Winter’s Bone

Nominated for Best Picture, Best Actress, Best Supporting Actor, and Best Adapted Screenplay.

Winter’s Bone is this year’s Precious. Teenage girl needs to gather the strength to survive in poverty and neglect. However, this time the story takes place far away from the urban projects of Chicago in the Ozark mountains. Ree Dolly is seventeen and taking care of her two young siblings and mentally-ill mother. When she learns that her absent, deadbeat dad has put up their home as collateral for his bail bond, she sets out to find him and make him show up for his court date. As she starts her quest, she finds more threats and warnings than information. It seems like everyone knows more than they’re letting on. Though all she wants is to save the roof over their heads, as she pokes around for it, the truth begins to uncoil like a waking rattlesnake. Though the plot is conducive to becoming something of a thriller, it maintains a natural, real-life tone throughout. On another level there was even a fascinating almost-tribal, folktale element as well. Ree walked the bleak landscape, traveling from location to location. At each place, a woman stood guard as a gatekeeper, judging Ree on her worthiness to enter and speak to the man within. Jennifer Lawrence (no, I’d never heard of her either) gave an excellent performance as the strong-willed teen. So did John Hawkes (recognize the face but not the name) as her uncle Teardrop (an ironically delicate name for a gruff character). Like Precious, Winter’s Bone is not a movie that I want to watch again (even though there were definitely portions that I didn’t quite follow) but I was captivated nonetheless. (4 out of 5)

The Gruffalo

Nominated for Best Animated Short

The Gruffalo was a pretty sweet adaptation of a children’s storybook for the screen. A mouse saves himself from predators such as a fox, a snake, and an owl with cleverness and a quick tongue. He intimidates them all by hinting that he is meeting up with a mythical monster known as the Gruffalo. His plan works pretty well, but what happens when the Gruffalo actually shows up? (4 out of 5)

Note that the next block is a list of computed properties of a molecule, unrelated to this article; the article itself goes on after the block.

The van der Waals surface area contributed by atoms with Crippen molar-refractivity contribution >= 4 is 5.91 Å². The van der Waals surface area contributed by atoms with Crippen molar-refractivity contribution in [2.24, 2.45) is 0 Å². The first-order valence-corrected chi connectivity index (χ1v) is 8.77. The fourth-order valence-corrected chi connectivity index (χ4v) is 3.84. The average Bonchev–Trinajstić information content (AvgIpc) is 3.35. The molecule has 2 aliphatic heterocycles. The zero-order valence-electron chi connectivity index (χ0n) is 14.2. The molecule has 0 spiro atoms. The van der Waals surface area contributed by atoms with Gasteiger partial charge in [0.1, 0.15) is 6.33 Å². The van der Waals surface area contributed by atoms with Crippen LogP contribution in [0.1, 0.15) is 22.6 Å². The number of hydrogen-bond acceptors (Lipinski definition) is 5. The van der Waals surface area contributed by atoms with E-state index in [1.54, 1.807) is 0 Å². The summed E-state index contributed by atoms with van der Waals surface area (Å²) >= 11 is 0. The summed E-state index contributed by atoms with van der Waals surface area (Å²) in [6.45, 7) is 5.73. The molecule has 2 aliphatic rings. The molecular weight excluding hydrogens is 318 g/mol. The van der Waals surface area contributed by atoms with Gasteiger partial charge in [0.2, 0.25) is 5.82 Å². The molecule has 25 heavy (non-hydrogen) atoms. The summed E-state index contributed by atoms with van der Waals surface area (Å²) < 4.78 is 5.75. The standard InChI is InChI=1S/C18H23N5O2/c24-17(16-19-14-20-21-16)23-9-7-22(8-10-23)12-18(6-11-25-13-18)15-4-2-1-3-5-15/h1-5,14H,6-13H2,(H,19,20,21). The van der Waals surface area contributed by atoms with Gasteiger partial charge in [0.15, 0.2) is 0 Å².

Day & Night

Nominated for Best Animated Short

This animated short was featured before Toy Story 3. It is a bit more esoteric than your typical Pixar short, featuring two cartoon silhouettes: one who represents night, the other day. As these two cartoons interact, we also see images of the night or day within their bodies (it’s hard to describe). While I applaud Pixar’s efforts to produce animated shorts that are a bit more creative and artistic, it definitely didn’t hold my interest as well as the ones they’ve made in the past. (3.5 out of 5)

The Lost Thing

Nominated for Best Animated Short

I really enjoyed this 15 minute film which is also adapted from a kids book. It was basically the story of a young man who finds a “lost thing” (which looks like a cross between a giant, alien, hermit crab and a large steel furnace) on the beach one day while collecting bottle caps. Treating it like a stray animal, he takes it home but eventually tries to find a new home for it. The animation style is wonderfully stylized, with long cylindrical heads on the people, and a muted sand and grey colour palette. The story’s world is a highly-industrial, urban dystopia, but the narration and music make it all seem very charming. This movie is fresh, imaginative, and subtly heart-warming. In my mind, this kind of film is what animation is good for and I wish that people made more of them. (4 out of 5).


Nominated for Best Foreign Language Film.

Wow, what a stunning film! I mean “stunning” in its most literal sense. The story is essentially about twin brother and sister whose mother passes away, leaving with them a letter to be delivered to their brother (who they didn’t know existed) and their father (who they didn’t think was still alive). Their quest takes them to Lebanon, where they gradually unravel the shocking, disturbing history that their mother kept from them all their lives (we get to see a lot of it in flashback). While there are some very big bombshells dropped in this movie, it’s amazingly subtle about it. The characters deal with their shock seriously but not as melodramatically as you’d expect. I am assuming that the events in this movie are not typical of people who have survived the Lebanese civil war, but it nevertheless brings home the horrific yet nonchalant brutality with which people on both sides were treated. (4.5 out of 5)


2 thoughts on “Oscar, Schmoscar 2011”

  1. Allen was just mentioning the other night that we need to rent this on DVD….we were both curious about it, but your review has convinced us that we need to watch it.